Suburban pet cats ‘responsible for up to 270,000,000 animal deaths per year’

We should consider restriction cat access to natural areas, the study suggests (Picture: Getty)

Pet cats are responsible for killing up to 270 million animals a year in Britain’s suburbs alone, it has been claimed.

The problem is likely to have a major impact on local eco-systems and the environment – with the researchers even suggesting that restricting cat access should be considered in areas where ‘sensitive wildlife’ is found.

Cats that live on the edge of natural areas are thought to be responsible for 34 deaths each year, according to a new study.

The authors found that other suburban cats, who are surrounded by houses and further from natural habitats, killed less than half of that total – an average of 15 each.

Cats in both types of areas killed similar numbers of birds, but those on the edge of green spaces killed more mammals, experts from the University of Reading and Royal Holloway discovered. But cats with easy access to natural areas killed more robins compared to city dwellers who tended to target blackbirds.

Contrary to previous research, wearing a bell was no deterrent – and those cats actually brought home the most prey, the study found. However, experts speculated that may have been because those pets were particularly effective hunters whose owners had attempted to limit their killing.

Rabbits, voles, bats, hedgehogs, squirrels, birds and even a grass snake were among the prey mentioned in the study.

Hedgehog were named among the animals who fall victims to cats (Picture: Getty Images)

Dr Rebecca Thomas, from Royal Holloway University of London, explained: ‘(Cats) are a non-native species.

‘They reach incredibly – and unnaturally – high densities, especially in suburban environments.

‘They get fed by their owners and given veterinary care so you could consider them mini super predators.’

The study estimated that there are some 9.5 million pet cats in Britain.

But they are responsible for more than just direct killing, lead author Dr Tara Pirie, explained.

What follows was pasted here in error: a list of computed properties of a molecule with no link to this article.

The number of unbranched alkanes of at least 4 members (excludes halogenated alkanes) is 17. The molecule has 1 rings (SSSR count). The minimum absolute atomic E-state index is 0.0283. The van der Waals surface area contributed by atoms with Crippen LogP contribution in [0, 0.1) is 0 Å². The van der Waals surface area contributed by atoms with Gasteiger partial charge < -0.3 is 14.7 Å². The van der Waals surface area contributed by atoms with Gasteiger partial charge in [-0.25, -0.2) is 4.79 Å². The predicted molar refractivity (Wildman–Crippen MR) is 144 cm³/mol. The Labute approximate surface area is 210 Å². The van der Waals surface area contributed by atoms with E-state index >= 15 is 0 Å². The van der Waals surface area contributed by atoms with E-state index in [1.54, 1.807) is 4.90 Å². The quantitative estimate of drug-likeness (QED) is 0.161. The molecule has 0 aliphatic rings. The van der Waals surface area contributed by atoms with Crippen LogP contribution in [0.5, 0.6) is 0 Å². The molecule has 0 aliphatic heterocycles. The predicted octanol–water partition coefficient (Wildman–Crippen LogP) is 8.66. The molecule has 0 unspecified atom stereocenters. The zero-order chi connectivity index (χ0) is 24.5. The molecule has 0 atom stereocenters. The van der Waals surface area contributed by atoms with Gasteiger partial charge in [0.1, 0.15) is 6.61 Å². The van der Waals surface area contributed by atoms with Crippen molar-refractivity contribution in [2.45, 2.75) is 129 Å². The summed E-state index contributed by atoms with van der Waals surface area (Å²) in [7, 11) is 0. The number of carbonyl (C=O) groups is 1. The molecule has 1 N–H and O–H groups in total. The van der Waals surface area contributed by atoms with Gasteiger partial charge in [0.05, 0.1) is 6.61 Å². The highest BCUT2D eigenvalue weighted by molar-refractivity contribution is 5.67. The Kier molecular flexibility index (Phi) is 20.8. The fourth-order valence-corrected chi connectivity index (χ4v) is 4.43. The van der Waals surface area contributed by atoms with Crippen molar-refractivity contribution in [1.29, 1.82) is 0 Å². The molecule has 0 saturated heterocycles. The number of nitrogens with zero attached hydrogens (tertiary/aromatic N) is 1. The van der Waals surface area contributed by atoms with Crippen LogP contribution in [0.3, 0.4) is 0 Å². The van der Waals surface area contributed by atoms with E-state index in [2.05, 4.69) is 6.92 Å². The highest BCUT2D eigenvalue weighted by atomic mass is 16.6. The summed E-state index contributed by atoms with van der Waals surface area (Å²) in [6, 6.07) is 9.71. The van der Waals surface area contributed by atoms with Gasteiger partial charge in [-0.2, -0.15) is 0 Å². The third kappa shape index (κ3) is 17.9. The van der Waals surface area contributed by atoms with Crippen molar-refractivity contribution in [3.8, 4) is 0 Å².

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‘Just the presence of a predator can cause wildlife to change their behaviour either reducing feeding through heightened vigilance or staying away from a nest leaving it exposed, for example,’ said Dr Pirie, who is now based at Surrey University.

‘This can reduce the survival of both adults and offspring.

‘Cats can also carry diseases such as [parasite] Toxoplasma gondii which can be transmitted to wildlife, again reducing their survival rate.’

The study, published in the journal Landscape and Urban Planning, tracked the movements and amount of prey brought home by 79 cats living across Berkshire and Hampshire, over a year.

They compared the predation rates of those living within 100 metres of natural land and those living around 1 km from it.

‘A simple extrapolation based on the predation rates found in this study suggests that the 9.5 million pet cats in Great Britain may kill in the region of 160-270 million prey individuals per year,’ the team wrote.

The authors noted the positive impact cats have on human mental health, but continued: ‘They also cause the loss of tens of millions of animals each year through predation, which in some cases may go beyond animal welfare concerns and become conservation concerns.

‘It is only by understanding the possible negative ecological effects pet cats may be exerting on their local biodiversity that we can begin to develop appropriate approaches to environmentally-sensitive cat ownership.’

Providing more food for your cat is unlikely to stop them hunting, however.

Dr Pirie explained: ‘Leaving food out does not appear to reduce prey returns.

‘This does make sense because cats are intrigued by movement – think of a cat playing with a toy – and it could be the movement of prey that simply triggers the hunting behaviour of the cat.’

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